It's all a question of perspective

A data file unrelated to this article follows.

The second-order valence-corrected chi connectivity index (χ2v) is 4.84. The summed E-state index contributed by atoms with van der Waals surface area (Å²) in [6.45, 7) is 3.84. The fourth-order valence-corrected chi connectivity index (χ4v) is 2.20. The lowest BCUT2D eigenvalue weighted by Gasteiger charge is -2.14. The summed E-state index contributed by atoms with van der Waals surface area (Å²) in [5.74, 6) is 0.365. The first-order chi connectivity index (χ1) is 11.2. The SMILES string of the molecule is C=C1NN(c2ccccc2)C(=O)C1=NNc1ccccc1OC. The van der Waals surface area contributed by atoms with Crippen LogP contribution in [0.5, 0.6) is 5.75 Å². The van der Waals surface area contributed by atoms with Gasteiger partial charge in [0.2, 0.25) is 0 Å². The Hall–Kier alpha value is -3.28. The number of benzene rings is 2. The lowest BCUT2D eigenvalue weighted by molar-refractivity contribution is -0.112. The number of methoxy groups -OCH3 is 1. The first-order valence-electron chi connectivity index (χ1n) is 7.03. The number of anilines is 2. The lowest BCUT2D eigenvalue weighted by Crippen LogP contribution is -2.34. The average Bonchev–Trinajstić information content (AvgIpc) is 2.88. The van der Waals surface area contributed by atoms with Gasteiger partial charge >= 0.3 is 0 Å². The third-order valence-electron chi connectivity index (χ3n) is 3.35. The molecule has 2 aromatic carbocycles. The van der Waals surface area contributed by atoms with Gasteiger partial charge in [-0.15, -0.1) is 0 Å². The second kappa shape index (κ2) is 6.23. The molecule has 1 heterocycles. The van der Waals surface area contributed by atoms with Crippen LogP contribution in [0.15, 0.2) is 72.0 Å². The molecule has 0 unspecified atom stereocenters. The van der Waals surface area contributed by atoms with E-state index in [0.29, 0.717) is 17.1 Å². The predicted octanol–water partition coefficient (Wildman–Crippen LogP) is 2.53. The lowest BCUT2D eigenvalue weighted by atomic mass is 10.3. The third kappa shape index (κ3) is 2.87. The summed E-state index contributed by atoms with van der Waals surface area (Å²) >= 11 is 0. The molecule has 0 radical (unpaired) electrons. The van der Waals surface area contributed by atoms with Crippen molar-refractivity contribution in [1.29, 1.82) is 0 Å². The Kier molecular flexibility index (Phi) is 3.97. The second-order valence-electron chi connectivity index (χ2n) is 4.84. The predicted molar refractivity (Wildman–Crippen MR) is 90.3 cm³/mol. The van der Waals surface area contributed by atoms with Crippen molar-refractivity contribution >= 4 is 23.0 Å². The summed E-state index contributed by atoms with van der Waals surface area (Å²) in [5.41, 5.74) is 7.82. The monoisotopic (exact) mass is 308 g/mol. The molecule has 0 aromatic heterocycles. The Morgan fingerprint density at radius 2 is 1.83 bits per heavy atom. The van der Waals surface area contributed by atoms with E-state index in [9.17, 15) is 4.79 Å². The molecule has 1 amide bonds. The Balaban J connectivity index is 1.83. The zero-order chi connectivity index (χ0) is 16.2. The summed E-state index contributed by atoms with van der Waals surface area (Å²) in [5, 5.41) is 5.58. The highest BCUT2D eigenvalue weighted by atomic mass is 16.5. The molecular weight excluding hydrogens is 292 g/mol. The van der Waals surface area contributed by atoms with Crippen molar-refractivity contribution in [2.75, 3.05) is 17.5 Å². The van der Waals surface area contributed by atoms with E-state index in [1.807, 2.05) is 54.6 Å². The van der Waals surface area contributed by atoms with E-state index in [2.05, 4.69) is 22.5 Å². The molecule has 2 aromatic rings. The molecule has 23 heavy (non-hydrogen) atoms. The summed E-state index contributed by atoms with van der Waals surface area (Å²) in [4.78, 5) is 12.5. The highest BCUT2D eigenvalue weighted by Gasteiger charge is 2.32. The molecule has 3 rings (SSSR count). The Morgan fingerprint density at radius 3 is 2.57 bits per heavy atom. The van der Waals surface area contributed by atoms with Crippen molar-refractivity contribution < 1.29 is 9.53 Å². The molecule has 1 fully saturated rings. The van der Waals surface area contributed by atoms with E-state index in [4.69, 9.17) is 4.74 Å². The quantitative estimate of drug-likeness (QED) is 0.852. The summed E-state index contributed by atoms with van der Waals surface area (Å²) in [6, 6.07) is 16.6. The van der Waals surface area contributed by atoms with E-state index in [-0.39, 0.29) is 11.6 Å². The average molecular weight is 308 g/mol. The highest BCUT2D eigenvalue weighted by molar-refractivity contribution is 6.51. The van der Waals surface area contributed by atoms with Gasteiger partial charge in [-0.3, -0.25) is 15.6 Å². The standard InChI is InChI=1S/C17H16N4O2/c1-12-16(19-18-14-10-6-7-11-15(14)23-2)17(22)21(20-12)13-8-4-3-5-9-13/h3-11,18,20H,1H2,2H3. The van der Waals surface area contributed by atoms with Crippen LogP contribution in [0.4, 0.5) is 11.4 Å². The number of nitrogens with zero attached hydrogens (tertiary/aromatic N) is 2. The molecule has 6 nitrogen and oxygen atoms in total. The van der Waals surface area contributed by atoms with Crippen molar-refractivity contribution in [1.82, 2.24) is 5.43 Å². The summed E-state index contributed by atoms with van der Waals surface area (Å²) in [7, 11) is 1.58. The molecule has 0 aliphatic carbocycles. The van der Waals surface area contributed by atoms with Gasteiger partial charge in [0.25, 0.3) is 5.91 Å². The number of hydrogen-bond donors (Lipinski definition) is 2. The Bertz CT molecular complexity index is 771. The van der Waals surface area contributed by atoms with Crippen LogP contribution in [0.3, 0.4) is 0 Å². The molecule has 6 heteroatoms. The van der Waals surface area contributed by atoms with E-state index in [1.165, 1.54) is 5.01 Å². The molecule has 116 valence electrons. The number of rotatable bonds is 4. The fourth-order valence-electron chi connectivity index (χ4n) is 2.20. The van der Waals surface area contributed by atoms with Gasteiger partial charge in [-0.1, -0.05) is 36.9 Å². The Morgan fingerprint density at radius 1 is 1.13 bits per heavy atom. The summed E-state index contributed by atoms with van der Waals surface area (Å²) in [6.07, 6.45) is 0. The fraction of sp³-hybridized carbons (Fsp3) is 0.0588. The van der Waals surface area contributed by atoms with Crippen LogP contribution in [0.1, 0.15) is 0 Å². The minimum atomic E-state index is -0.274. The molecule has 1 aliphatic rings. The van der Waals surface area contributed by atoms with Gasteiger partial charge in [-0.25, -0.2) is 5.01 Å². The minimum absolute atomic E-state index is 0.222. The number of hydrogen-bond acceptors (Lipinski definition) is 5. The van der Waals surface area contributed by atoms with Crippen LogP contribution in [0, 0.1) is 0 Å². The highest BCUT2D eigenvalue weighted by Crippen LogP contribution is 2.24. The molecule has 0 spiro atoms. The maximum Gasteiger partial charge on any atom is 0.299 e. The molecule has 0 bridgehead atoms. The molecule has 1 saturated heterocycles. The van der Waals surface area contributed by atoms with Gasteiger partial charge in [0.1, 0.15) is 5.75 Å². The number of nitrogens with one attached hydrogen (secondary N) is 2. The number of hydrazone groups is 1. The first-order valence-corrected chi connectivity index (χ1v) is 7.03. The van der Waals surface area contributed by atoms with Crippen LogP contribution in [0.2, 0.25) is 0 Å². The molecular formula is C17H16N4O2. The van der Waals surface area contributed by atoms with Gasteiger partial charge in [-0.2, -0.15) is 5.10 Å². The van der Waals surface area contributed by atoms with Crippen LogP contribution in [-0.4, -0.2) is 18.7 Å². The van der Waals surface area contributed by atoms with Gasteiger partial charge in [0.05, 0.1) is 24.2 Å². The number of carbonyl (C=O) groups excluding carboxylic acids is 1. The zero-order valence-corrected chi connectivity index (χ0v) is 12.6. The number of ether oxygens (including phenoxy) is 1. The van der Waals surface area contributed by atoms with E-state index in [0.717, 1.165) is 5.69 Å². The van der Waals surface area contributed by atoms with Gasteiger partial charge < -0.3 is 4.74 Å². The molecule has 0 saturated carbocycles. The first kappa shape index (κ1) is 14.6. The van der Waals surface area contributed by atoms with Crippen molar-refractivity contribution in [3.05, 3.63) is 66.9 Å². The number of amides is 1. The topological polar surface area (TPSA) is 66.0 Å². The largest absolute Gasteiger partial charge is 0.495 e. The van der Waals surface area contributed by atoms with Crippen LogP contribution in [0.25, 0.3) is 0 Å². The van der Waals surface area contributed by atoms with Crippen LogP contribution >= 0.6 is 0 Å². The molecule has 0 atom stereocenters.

The Stones were described in the illustrated book “Rock Dreams” as “leather-clad transvestites, fascist child scares and dissolute hedonists” - boys on whose cloud there is no room for anyone but them. Jean-Luc Godard saw in them the "beginning of a revolution", and the haute volée found the androgynous bully cuddly and enjoyed bringing them into their palaces and salons as the hippest toy of the time, at a time when Jagger and Richards sidelined their buddy Brian Jones and transformed themselves from the second most effective songwriting team in Pop / Rock / Whatever to the Glimmer Twins, as they called themselves with their inherent humility - the Stan and Ollie of rock who got their roles up played to perfection: the maker and purchaser Jagger on the one hand, always busy and industrious and bustling and on the move, always trying to be his best pimp and his best whore, king of masks and drama, before David Bowie that First heard the word "bisexual". He married Bianca Jagger in a memorable ceremony in Saint Tropez in 1971 only because she looked almost exactly like him and this narcissistic of all peacocks in the rock business no longer had to look in the mirror to enjoy himself. "Anyone who has spent a bit of time with Jagger knows what a bunch of interesting guys they can be," blasphemed Nick Kent, then star author of the NME. The self-forgotten Richards on the other hand, epitome of coolness and rudeness, "Keef", who taught millions of guys that for a guitarist it is not what you play that matters, but what you don't play, and his life depends on that Requirements led until the dance with death - "Dancing With Mr. D", as Jagger called it on GOATS HEAD SOUP - at the end of the seventies became a little too intense even for this eternal survivor of countless overdoses. There would never have been a moment of nakedness like Jagger when looking at the Altamont footage.